Web Hacker Boot Camp

Book Review-Web Hacker Boot Camp

“What evil things lurk inside the hearts and minds of men… “

When I was still in high school – many moons ago – I remember a programming competition. We were supposed to create a program that calculated the length of a line in a triangle (or some such trivial problem). To test your application once you said it was done, the judges would often enter a negative number for the length of a line. On a whim we had put a trap in for that particular condition while building the program. It was this test that helped us complete the challenge.

Putting testing into our code today for bad values seems commonplace. We test for values out of range and have validation controls and all sorts of things that lead us toward developing more robust solutions. However, despite all of our advances in the areas of validating user input, we as an industry still struggle with security issues in our applications.

While the news may be focused on the next new exploit of Windows – because that has mass appeal –  we are still finding that our applications have their own flaws in them that can be exploited just as easily as someone exploiting a flaw in Windows. Actually, much of the time the mistakes in our applications are much more trivial to reveal.

Web Hacker Boot Camp is a journey through the mind of a hacker. It reveals how hackers do their job and what their techniques are. It stops short of telling you precisely what to do to make your application secure, but it certainly provides you with the information you need to think about to make the application secure.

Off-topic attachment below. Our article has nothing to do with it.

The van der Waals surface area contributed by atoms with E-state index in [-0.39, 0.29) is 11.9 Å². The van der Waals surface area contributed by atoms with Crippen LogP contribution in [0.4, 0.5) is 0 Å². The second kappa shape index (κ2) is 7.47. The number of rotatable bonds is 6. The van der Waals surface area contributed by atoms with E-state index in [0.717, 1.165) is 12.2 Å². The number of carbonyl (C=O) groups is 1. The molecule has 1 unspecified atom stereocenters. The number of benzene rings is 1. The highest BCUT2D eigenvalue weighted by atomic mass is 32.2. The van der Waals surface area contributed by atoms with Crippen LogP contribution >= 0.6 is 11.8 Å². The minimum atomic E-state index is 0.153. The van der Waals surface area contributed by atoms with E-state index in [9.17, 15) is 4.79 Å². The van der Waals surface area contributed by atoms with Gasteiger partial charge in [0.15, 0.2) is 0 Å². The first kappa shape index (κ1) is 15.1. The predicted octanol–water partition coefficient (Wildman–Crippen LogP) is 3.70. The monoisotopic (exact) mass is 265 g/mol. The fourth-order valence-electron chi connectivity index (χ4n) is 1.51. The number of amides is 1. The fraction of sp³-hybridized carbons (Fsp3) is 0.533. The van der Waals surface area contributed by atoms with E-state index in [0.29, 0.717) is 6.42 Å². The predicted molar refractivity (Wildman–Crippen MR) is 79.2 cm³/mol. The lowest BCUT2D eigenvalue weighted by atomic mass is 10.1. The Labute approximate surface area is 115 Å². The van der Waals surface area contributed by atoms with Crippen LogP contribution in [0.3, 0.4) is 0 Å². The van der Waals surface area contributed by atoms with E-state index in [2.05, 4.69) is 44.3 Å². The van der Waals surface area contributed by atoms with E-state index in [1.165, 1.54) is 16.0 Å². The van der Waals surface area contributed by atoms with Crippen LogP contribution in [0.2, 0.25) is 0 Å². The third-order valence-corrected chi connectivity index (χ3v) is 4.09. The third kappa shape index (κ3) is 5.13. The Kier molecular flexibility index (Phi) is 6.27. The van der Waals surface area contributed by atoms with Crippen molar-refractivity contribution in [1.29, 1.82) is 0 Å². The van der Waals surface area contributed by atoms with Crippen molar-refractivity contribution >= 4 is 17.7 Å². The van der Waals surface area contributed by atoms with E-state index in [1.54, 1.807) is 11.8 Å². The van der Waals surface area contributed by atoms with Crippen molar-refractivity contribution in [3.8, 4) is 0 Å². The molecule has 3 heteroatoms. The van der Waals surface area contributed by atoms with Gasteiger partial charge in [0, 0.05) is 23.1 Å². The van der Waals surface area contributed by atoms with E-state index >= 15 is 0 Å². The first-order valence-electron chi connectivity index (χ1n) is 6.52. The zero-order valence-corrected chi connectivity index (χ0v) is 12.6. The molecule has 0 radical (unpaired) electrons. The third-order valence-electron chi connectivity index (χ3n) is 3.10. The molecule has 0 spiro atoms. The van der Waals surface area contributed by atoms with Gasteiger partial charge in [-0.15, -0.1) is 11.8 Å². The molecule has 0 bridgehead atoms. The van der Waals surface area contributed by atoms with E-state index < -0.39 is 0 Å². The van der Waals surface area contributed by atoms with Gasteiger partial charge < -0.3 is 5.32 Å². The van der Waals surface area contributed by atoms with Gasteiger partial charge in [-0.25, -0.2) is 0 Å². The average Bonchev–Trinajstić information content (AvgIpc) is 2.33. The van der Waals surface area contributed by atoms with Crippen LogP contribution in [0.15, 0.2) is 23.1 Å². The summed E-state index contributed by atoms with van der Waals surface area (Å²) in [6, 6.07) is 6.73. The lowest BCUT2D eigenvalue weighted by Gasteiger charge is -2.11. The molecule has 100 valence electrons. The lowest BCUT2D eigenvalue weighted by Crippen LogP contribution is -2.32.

There’s good content in this book if you’re interested in how to fortify your application against attack. The only downside is that you’ll have to look past some editing and layout issues to get the information out of the book.

If you want to discover how you could lose control of your web servers because of flaws in your application code, Web Hacker Boot Camp is definitely a book to get.

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Stupid ASP.NET Tricks (Don’t try these at home)

I’ve been struggling with ASP.NET lately and wanted to offer up two things not to do …

1) Try to dynamically load another instance of the same user control from within a user control — ASP.NET gets very confused and starts loosing track of your controls in inexplicable ways.  All of the sudden the label in the partially defined class will unexpectedly be null.  (By the way, I was trying to draw “sublines“ in a shopping cart — things like free accessories I wanted to stay with the parent line.)

2) Load dynamic controls in a repeater — For some reason still unknown to me, if you dynamically add controls to a repeater (such as user controls into table rows) the post back values never come back … and the controls aren’t represented in the control tree.  I could just be missing something but I’ve decided it’s a bad idea…

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Article: .NET Offers a “First Chance” to Squelch Performance-killing Hidden Exceptions

Processing exceptions in any language is expensive. The process of capturing an exception and rolling it into a package that can be processed by code requires a stack walk—basically looking back through the history of what has happened—and that requires a lot of processing time to complete. In .NET software development we sometimes talk about boxing and unboxing of variables and how that can consume a great deal of time in a program—and it can. However, the amount of time necessary to process an exception dwarfs the time necessary to box and unbox a variable. (If you want to know more about boxing and unboxing you can read about it in the article “Boxing and Unboxing of Value Types in C#” on CodeGuru.)